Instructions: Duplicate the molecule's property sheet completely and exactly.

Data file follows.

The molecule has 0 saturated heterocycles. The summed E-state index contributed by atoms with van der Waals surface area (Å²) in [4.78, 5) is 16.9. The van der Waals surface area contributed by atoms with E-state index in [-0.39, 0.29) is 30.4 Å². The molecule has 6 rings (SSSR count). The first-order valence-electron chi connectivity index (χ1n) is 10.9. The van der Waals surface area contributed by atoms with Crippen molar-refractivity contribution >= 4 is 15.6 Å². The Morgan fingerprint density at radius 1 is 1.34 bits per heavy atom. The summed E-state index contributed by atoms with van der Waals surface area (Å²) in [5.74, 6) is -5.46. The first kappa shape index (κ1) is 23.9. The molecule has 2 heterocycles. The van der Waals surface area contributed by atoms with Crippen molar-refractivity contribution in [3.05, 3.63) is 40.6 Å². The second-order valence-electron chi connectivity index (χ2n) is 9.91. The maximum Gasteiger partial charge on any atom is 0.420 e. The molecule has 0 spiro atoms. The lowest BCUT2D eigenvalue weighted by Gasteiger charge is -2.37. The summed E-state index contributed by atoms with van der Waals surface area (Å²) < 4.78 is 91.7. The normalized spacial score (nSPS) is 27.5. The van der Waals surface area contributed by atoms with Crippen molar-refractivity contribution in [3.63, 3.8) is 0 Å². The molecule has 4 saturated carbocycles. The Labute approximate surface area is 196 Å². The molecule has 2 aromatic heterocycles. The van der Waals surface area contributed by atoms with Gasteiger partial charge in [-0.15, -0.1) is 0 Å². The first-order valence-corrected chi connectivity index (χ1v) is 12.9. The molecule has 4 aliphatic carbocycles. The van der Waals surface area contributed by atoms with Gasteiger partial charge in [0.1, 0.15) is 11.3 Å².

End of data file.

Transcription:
The molecule has 0 saturated heterocycles. The summed E-state index contributed by atoms with van der Waals surface area (Å²) in [4.78, 5) is 16.9. The van der Waals surface area contributed by atoms with E-state index in [-0.39, 0.29) is 30.4 Å². The molecule has 6 rings (SSSR count). The first-order valence-electron chi connectivity index (χ1n) is 10.9. The van der Waals surface area contributed by atoms with Crippen molar-refractivity contribution >= 4 is 15.6 Å². The Morgan fingerprint density at radius 1 is 1.34 bits per heavy atom. The summed E-state index contributed by atoms with van der Waals surface area (Å²) in [5.74, 6) is -5.46. The first kappa shape index (κ1) is 23.9. The molecule has 2 heterocycles. The van der Waals surface area contributed by atoms with Crippen molar-refractivity contribution in [3.05, 3.63) is 40.6 Å². The second-order valence-electron chi connectivity index (χ2n) is 9.91. The maximum Gasteiger partial charge on any atom is 0.420 e. The molecule has 0 spiro atoms. The lowest BCUT2D eigenvalue weighted by Gasteiger charge is -2.37. The summed E-state index contributed by atoms with van der Waals surface area (Å²) < 4.78 is 91.7. The normalized spacial score (nSPS) is 27.5. The van der Waals surface area contributed by atoms with Crippen molar-refractivity contribution in [3.63, 3.8) is 0 Å². The molecule has 4 saturated carbocycles. The Labute approximate surface area is 196 Å². The molecule has 2 aromatic heterocycles. The van der Waals surface area contributed by atoms with Gasteiger partial charge in [-0.15, -0.1) is 0 Å². The first-order valence-corrected chi connectivity index (χ1v) is 12.9. The molecule has 4 aliphatic carbocycles. The van der Waals surface area contributed by atoms with Gasteiger partial charge in [0.1, 0.15) is 11.3 Å².